No Votes for Women
The New York State Anti-Suffrage Movement
Publication Year: 2013
Published by: University of Illinois Press
Series: Women in American History
This project began several years ago at the University at Albany. Richard F. Hamm, Iris Berger, Amy Murrell Taylor, all of the University at Albany History Department, and Sally Roesch Wagner, Executive Director of the Matilda Joslyn Gage Center in Fayetteville, New York, offered encouragement and support as well as professional vigilance...
As the founders of the United States debated the role of government and its relationship to the people, as they composed their documents establishing a unique and enduring nation, they gave virtually no thought to the rights and position of women in the polity. The Constitution never directly mentioned women. Women’s participation in citizenship was not even implied...
1. Anti-Suffragists at the 1894 New York State Constitutional Convention
The New York World called it an “insurrection.” In anticipation of the New York constitutional convention to be held in the summer of 1894, women all over the state responded to the call for the enfranchisement of women. For months, Susan B. Anthony, Elizabeth Cady Stanton, Carrie Chapman Catt, Dr. Mary Walker, Anna Howard Shaw, Lillie Devereux Blake...
2. Establishing New York State Anti-Suffrage Organizations, 1895–1911
Within the year following the 1894 constitutional convention in New York, the colors of the suffrage and anti-suffrage factions again “streamed from Camp Sherry and Camp Waldorf.” Male observers, “to whom it is all very incomprehensible, though very amusing,” awaited the coming struggle between antis and suffragists “from such safe points of view as they may be...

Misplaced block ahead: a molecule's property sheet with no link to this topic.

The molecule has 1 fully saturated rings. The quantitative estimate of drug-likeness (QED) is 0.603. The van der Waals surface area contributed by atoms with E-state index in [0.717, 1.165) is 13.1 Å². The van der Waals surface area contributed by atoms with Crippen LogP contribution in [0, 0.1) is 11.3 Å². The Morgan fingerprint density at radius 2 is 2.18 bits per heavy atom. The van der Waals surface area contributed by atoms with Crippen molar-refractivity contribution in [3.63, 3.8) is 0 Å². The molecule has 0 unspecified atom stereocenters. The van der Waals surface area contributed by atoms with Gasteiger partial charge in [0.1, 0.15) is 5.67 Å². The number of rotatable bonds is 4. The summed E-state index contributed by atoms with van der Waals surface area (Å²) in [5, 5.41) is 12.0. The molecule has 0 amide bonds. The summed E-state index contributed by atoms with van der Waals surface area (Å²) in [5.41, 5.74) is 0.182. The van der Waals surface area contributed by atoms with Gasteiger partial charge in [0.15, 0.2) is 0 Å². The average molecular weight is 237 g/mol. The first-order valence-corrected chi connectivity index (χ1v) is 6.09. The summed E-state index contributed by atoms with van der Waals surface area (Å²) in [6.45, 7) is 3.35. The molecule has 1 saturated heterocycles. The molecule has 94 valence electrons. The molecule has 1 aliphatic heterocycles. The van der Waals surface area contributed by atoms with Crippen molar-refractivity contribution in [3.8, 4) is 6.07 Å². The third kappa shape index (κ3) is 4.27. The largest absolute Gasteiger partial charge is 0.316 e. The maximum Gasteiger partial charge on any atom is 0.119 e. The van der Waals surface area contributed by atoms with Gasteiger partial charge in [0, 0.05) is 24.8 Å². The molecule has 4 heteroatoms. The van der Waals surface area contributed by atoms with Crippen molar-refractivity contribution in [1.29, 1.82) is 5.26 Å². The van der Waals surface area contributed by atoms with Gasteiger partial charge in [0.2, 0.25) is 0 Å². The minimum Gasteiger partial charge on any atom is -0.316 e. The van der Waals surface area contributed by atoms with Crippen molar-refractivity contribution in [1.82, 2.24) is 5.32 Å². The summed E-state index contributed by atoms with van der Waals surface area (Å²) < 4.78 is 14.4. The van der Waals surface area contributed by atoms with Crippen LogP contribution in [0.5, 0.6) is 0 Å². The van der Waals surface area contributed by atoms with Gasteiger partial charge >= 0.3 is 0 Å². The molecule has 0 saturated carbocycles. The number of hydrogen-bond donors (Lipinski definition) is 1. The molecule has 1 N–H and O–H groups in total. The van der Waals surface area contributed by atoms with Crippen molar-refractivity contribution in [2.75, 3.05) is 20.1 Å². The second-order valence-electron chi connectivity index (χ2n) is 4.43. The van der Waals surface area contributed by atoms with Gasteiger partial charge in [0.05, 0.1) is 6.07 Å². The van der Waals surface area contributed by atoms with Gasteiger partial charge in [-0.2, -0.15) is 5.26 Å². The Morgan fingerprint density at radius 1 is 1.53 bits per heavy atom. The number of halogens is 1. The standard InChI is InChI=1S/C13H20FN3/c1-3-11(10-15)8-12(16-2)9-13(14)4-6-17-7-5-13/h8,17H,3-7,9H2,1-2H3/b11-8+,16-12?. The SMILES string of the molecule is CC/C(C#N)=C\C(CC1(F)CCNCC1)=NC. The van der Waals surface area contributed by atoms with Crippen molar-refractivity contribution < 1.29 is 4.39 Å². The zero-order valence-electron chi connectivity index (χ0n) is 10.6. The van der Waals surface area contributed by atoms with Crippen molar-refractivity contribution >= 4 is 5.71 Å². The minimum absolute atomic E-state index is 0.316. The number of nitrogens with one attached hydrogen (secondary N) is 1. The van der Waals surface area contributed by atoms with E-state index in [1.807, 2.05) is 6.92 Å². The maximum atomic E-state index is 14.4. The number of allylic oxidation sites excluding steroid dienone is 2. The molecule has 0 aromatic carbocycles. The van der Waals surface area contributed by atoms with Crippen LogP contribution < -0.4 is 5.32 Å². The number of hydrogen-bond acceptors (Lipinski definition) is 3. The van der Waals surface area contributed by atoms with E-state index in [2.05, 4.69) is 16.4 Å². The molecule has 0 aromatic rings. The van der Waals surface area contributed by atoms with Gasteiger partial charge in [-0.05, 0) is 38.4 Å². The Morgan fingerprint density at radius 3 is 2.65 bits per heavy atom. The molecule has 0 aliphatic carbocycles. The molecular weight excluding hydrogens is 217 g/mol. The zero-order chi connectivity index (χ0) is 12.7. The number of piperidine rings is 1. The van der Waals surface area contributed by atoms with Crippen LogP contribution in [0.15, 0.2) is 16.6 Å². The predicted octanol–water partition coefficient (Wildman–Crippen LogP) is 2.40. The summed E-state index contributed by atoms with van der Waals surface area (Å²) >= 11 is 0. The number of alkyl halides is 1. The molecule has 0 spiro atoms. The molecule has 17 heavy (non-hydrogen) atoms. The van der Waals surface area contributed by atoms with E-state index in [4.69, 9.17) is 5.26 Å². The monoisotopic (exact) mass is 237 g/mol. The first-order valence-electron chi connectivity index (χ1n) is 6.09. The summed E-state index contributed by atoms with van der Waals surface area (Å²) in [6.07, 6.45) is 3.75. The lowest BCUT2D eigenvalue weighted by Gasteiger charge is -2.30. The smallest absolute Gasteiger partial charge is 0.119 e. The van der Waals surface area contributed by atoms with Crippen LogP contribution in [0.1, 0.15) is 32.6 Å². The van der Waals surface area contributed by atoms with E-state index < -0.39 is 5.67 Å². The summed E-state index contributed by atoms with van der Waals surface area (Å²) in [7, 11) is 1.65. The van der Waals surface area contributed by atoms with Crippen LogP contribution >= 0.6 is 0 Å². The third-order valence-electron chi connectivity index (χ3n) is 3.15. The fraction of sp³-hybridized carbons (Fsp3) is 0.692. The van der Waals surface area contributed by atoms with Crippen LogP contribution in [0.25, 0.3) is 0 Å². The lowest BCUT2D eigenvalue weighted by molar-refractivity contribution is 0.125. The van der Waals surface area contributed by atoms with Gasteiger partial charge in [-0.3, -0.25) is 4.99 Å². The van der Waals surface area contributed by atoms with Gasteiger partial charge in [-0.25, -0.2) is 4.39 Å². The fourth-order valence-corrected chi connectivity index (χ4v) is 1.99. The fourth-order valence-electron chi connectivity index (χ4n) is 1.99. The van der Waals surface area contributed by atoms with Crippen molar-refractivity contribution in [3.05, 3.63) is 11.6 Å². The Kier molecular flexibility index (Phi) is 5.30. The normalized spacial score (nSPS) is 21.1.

3. Antis Win the New York State Campaign, 1912–1915
When the Titanic plunged 1,513 passengers and crew members to their deaths on April 12, 1912, people ascribed various meanings to the event in an attempt to make sense of the tragedy. Even before the survivors made it to New York City, belief in the exemplary behavior of the “first-cabin” men aboard the ship provided evidence for anti-suffragists that men would follow the law...
4. Suffragists Win the New York State Campaign, 1915–1917
On April 23, 1914, Josephine Jewell Dodge, president of the National Association Opposed to Woman Suffrage, sent telegrams to President Woodrow Wilson and Mabel Boardman of the Red Cross affirming that anti-suffragists believed in leaving the “decision of the policy of peace or war to the men of the nation, but in case of war” the organization stood...
5. Using Enfranchisement to Fight Woman Suffrage, 1917–1932
Alice Hill Chittenden vacillated as she contemplated her response to the November 1917 woman suffrage referendum. Her initial public reaction to the lost battle indicated her perspective on the proper role of women during wartime: “Let us all quit being suffragists and anti-suffragists, and just be women backing up the men...
6. Antis Adjust to Enfranchisement, 1917–1932
After spending twenty-five years opposing woman suffrage, Annie Nathan Meyer had some difficulty adjusting to her changed political status. Meyer, an intellectual maverick and one who never backed down from criticism or an argument, fired off an editorial to the New York Times ordering anti-suffrage women not to...
During the presidential campaign of 1928 the women of the Women’s National Republican Club held a mock convention to poke fun at the men who refused to let women into the inner sanctums of real power. It was not unusual for male Republican Party members to hold a “Gridiron Day” or “Amen Corner meetings” to poke fun at themselves...